find two functions x(t) and y(t) which will satisfy the given equations simultaneously
There are many ways to solve such a system.
One method is the following: let D = d/dt,
then the system can be rewritten as:
(D - 3)[x] + 4y = 1, …..(*)-4x + (D + 7)[y]= 10t .…(**): (D - 3)[x] + 4y = 1, …..(*) -4x + (D + 7)[y]= 10t .…(**) The expression 4(*) + (D - 3)(**) yields:
{16 + (D - 3)(D + 7)}[y] = 4+(D - 3)(10t), or (D2 + 4D - 5)[y] =14 - 30t. This is just a 2nd order nonhomogeneous equation.
The corresponding auxiliary equation is
r2 + 4r - 5 = 0, which has two solution r = -5, and r = 1, thus yh = c1e -5t + c2 e t. And the
general solution is y = c1e -5t + c2 e t + 6t + 2.
To find x(t), we can use (**).
To find x(t), we solve the 2nd eq.Y(t) = 4x(t) - 7y(t)+ 10t for x(t), : To find x(t), we solve the 2nd eq. Y(t) = 4x(t) - 7y(t)+ 10t for x(t), We obtain:
Generalization: Generalization Let L1, L2, L3, and L4 denote linear differential operators with constant coefficients, they are polynomials in D. We consider the 2x2 general system of equations:
Example:: Rewrite the system in operator form:
(D2 - 1)[x] + (D + 1)[y] = -1, .……..(3)
(D - 1)[x] + D[y] = t2 ……………...(4)
To eliminate y, we use D(3) - (D + 1)(4) ;
which yields:
{D(D2 - 1) - (D + 1)(D - 1)}[x] = -2t - t2. Or
{(D(D2 - 1) - (D2 - 1)}[x] = -2t - t2. Or
{(D - 1)(D2 - 1)}[x] = -2t - t2. Example:
The auxiliary equation for the corresponding homogeneous eq. is (r - 1)(r2 - 1) = 0: Which implies r = 1, 1, -1. Hence the general solution to the homogeneous equation is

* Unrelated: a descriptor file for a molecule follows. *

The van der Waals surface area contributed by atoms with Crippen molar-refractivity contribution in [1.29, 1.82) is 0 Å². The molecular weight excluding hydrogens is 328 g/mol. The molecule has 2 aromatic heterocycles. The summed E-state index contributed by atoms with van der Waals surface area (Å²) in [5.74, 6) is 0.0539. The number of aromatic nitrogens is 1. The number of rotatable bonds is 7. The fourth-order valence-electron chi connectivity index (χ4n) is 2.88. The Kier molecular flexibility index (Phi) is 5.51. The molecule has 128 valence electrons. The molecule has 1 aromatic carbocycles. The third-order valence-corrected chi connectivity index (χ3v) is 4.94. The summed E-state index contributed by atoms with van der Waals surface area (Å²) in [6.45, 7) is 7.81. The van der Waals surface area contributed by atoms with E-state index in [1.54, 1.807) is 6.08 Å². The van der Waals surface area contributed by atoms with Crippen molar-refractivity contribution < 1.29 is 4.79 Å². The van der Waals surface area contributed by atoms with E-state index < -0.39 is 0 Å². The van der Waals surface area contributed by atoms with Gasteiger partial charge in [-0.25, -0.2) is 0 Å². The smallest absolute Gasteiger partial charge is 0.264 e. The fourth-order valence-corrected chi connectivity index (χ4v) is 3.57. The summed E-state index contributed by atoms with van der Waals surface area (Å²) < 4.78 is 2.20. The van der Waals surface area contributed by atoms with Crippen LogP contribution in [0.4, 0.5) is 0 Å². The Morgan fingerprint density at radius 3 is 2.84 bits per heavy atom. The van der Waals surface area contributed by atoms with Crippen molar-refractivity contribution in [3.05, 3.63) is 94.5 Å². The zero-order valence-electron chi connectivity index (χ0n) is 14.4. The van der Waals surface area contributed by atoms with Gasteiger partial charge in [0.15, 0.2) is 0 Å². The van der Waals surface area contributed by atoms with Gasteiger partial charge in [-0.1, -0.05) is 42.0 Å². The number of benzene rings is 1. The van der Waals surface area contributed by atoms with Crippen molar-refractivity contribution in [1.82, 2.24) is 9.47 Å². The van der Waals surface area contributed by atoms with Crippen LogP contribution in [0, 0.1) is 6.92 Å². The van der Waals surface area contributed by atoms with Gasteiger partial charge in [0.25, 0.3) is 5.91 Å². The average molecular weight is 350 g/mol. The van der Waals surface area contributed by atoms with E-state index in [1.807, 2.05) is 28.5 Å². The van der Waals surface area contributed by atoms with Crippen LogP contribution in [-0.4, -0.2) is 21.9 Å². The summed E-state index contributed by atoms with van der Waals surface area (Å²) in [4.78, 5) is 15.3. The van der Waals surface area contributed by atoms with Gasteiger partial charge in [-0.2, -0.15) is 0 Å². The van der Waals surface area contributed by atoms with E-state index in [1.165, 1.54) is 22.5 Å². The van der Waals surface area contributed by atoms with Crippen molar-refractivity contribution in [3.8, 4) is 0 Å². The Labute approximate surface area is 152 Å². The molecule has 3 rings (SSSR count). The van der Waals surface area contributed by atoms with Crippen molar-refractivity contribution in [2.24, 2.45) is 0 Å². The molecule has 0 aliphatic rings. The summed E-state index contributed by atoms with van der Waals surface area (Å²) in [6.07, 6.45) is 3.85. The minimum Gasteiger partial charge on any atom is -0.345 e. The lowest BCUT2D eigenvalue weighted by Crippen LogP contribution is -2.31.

xh = c1e t + c2te t + c3e -t.
Since g(t) = -2t - t2, we shall try a particular solution of the form :
xp = At2 + Bt + C, we find A = -1, B = -4, C = -6,
The general solution is x = xh + xp. The auxiliary equation for the corresponding homogeneous eq. is (r - 1)(r2 - 1) = 0
To find y, note that (3) - (4) yields : (D2 - D)[x] + y = -1 - t2.: Which implies y = (D - D2)[x] -1 - t2. To find y, note that (3) - (4) yields : (D2 - D)[x] + y = -1 - t2.
Chapter 7: Laplace Transforms: This is simply a mapping of functions to functions
This is an integral operator. Chapter 7: Laplace Transforms f F L f F
More precisely: Definition: Let f(t) be a function on [0, ). The Laplace transform of f is the function F defined by the integral
The domain of F(s) is all values of s for which the integral (*) exists. F is also denoted by L{f}. More precisely
Example: Example 1. Consider f(t) = 1, for all t > 0. We have
Other examples,: Other examples, 2. Exponential function f(t) = e t .
3. Sine and Cosine functions say: f(t) = sin ßt,
4. Piecewise continuous (these are functions with finite number of jump discontinuities).
Example 4, P.375: Example 4, P.375 A function is piecewise continuous on [0, ), if it is piecewise continuous on [0,N] for any N > 0.
Function of Exponential Order : Function of Exponential Order Definition. A function f(t) is said to be of exponential order if there exist positive constants M and T such that
That is the function f(t) grows no faster than a function of the form
For example: f(t) = e 3t cos 2t, is of order = 3.
Existence Theorem of Laplace Transform.: Existence Theorem of Laplace Transform. Theorem: If f(t) is piecewise continuous on [0, ) and of exponential order , then L{f}(s) exists for all s > .
Proof. We shall show that the improper integral converges for s > . This can be seen easily, because [0, ) = [0, T] [ T, ). We only need to show that integral exists on [ T, ).
A table of Laplace Transforms can be found on P. 380: A table of Laplace Transforms can be found on P. 380 Remarks:
1. Laplace Transform is a linear operator. i.e. If the Laplace transforms of f1 and f2 both exist for s > , then we have L{c1 f1 + c2 f2} = c1 L{f1 } + c2 L{f2 } for any constants c1 and c2 .
2. Laplace Transform converts differentiation into multiplication by “s”.
Properties of Laplace Transform: Properties of Laplace Transform Recall :
Proof.
How about the derivative of f(t)?: How about the derivative of f(t)?
Generalization to Higher order derivatives.: Generalization to Higher order derivatives.
Derivatives of the Laplace Transform: Derivatives of the Laplace Transform
Some Examples.: 1. e -2t sin 2t + e 3t t2.
2. t n.
3. t sin (bt). Some Examples.